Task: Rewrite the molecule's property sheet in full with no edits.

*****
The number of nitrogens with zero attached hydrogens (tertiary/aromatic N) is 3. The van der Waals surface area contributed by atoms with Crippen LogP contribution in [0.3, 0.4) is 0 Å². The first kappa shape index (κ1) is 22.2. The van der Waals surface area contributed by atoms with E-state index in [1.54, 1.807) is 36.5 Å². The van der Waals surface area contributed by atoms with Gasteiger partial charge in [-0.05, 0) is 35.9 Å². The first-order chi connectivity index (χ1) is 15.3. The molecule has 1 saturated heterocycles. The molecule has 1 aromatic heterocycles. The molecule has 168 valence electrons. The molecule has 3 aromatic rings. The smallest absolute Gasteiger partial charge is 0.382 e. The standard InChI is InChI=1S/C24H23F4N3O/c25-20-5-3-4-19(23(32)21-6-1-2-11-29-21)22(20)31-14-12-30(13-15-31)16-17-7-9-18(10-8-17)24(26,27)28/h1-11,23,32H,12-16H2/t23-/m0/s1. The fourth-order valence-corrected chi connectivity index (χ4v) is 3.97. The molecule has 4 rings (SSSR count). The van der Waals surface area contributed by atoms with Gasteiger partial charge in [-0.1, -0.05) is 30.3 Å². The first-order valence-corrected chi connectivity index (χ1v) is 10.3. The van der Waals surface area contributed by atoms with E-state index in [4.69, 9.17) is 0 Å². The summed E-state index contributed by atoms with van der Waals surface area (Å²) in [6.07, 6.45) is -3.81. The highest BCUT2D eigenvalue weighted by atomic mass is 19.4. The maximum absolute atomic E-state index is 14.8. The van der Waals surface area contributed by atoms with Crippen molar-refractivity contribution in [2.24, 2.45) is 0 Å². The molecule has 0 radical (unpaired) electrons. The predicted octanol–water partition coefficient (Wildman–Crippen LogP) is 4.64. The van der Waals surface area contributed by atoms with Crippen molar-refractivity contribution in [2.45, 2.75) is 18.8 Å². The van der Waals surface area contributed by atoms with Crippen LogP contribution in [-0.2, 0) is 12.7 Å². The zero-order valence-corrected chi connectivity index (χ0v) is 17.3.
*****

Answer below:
The number of nitrogens with zero attached hydrogens (tertiary/aromatic N) is 3. The van der Waals surface area contributed by atoms with Crippen LogP contribution in [0.3, 0.4) is 0 Å². The first kappa shape index (κ1) is 22.2. The van der Waals surface area contributed by atoms with E-state index in [1.54, 1.807) is 36.5 Å². The van der Waals surface area contributed by atoms with Gasteiger partial charge in [-0.05, 0) is 35.9 Å². The first-order chi connectivity index (χ1) is 15.3. The molecule has 1 saturated heterocycles. The molecule has 1 aromatic heterocycles. The molecule has 168 valence electrons. The molecule has 3 aromatic rings. The smallest absolute Gasteiger partial charge is 0.382 e. The standard InChI is InChI=1S/C24H23F4N3O/c25-20-5-3-4-19(23(32)21-6-1-2-11-29-21)22(20)31-14-12-30(13-15-31)16-17-7-9-18(10-8-17)24(26,27)28/h1-11,23,32H,12-16H2/t23-/m0/s1. The fourth-order valence-corrected chi connectivity index (χ4v) is 3.97. The molecule has 4 rings (SSSR count). The van der Waals surface area contributed by atoms with Gasteiger partial charge in [-0.1, -0.05) is 30.3 Å². The first-order valence-corrected chi connectivity index (χ1v) is 10.3. The van der Waals surface area contributed by atoms with E-state index in [4.69, 9.17) is 0 Å². The summed E-state index contributed by atoms with van der Waals surface area (Å²) in [6.07, 6.45) is -3.81. The highest BCUT2D eigenvalue weighted by atomic mass is 19.4. The maximum absolute atomic E-state index is 14.8. The van der Waals surface area contributed by atoms with Crippen molar-refractivity contribution in [2.24, 2.45) is 0 Å². The molecule has 0 radical (unpaired) electrons. The predicted octanol–water partition coefficient (Wildman–Crippen LogP) is 4.64. The van der Waals surface area contributed by atoms with Crippen molar-refractivity contribution in [2.45, 2.75) is 18.8 Å². The van der Waals surface area contributed by atoms with Crippen LogP contribution in [-0.2, 0) is 12.7 Å². The zero-order valence-corrected chi connectivity index (χ0v) is 17.3.